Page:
Addendum. There is a little gap in the proof above: since the section $s$ assings to every point $x$ an euclidean (affine) transformation between the tangent plane at $n$ and the tangent plane at $x$, it may send a non-zero vector to zero. However, this is easily fixed as follows: redefine the Finsler metric by letting the unit tangent disc at $x$ be the projection of $B$ translated so that its center of mass is at zero. The euclidean transformations between tangent spaces sending one projection to another will now be linear.

Idea behind the proof. The basic hypothesis in the problem boils down to saying that there is a distinguished class of linear transformations between pairs of tangent spaces to the $2$-sphere. Assume that the case where this class of transformations is infinite is completely understood (in this case this happens if and only if the projections are euclidean discs. I took ellipses by mistake---another gap---, because I was thinking about the more general result with affine transformations instead of congruences). Also assume that when the class of transformations is not infinite, they are a fixed finite number that does not depend on the pair of subspaces. In this case, we can construct a covering of the sphere and arrive at a contradiction. This is all very rough, but as I mentioned in the comment, this idea is a baby version of Gromov's solution to almost every case of a conjecture of Banach. I recommend looking at that paper. It's a beautiful application of the topology of vector bundles to convex geometry.

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Many thanks for your answer. I hope that my limited background in metric and convex geometry as well as the books that I have at my disposal will enable me to achieve a sufficient understanding of your proof. Does this result appear in the literature or is it possible that it might be new? –  Garabed Gulbenkian Jul 27 '13 at 18:18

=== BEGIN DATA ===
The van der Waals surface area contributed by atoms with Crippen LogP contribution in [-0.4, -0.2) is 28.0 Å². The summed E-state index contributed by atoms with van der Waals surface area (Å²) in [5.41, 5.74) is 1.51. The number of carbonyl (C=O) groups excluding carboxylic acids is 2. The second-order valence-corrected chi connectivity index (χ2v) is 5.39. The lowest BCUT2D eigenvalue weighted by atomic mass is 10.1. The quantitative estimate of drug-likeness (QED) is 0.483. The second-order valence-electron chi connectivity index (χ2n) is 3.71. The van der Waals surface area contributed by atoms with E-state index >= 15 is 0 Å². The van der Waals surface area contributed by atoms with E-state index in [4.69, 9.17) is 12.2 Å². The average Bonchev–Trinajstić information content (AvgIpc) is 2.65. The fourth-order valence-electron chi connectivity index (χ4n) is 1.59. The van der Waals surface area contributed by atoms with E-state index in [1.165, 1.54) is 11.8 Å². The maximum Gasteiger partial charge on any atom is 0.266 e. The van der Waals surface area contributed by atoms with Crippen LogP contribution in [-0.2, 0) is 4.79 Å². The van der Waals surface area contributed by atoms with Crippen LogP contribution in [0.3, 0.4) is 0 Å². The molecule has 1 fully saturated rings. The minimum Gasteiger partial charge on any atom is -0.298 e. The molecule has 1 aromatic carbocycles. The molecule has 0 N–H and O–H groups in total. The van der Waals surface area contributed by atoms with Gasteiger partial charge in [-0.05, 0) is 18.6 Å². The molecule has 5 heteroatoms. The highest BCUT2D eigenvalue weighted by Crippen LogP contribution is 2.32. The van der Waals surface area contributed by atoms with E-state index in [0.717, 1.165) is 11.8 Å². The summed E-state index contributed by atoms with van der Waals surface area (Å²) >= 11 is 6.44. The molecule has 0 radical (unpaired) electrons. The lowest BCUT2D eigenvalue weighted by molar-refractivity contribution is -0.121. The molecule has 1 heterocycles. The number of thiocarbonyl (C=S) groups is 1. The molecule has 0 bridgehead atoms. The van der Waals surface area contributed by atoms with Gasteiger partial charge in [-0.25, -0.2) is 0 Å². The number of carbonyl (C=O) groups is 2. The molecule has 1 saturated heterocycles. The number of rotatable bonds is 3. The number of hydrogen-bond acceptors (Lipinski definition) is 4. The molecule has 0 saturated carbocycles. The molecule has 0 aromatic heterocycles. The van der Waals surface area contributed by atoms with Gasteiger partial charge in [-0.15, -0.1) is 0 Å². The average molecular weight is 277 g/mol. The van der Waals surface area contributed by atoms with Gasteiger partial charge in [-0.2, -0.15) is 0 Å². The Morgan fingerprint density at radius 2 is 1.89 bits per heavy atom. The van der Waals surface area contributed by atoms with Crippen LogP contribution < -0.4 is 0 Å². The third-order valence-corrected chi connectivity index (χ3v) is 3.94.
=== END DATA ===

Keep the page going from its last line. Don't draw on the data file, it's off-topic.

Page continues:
I don't think the result appears as such in the literature, but the proof boils down to a basic principle I learned from what is possible Misha Gromov's first paper: On a geometrical hypothesis of Banach, Izv. Akad. Nauk SSSR 31 (1967), 1105-1114. I'll describe the principle in a modified form for the two-sphere so that the idea of the proof becomes clear. –  alvarezpaiva Jul 27 '13 at 21:01

The answer to this question is easily obtained as a Corollary of the main result in the paper "SO(2)-CONGRUENT PROJECTIONS OF CONVEX BODIES WITH ROTATION ABOUT THE ORIGIN" by BENJAMIN MACKEY (arXiv:1309.7101).

Theorem 1. Let K, L ⊂ R^3 be convex bodies containing the origin as an interior point such that for every ξ ∈ S^2, the projection K|ξ⊥ can be rotated about the origin into L|ξ⊥ . Then either K = L or K can be obtained by reflecting L about the origin.

The proof of the theorem in the paper is not easy, however, we can apply the theorem in the following way: apply a rigid transformation to B and let B´ the transformed body, by the theorem we have that either B´ is a translation of B or a reflection of B about the origin. Since this is true for every rigid motion, then B must be a Euclidean ball.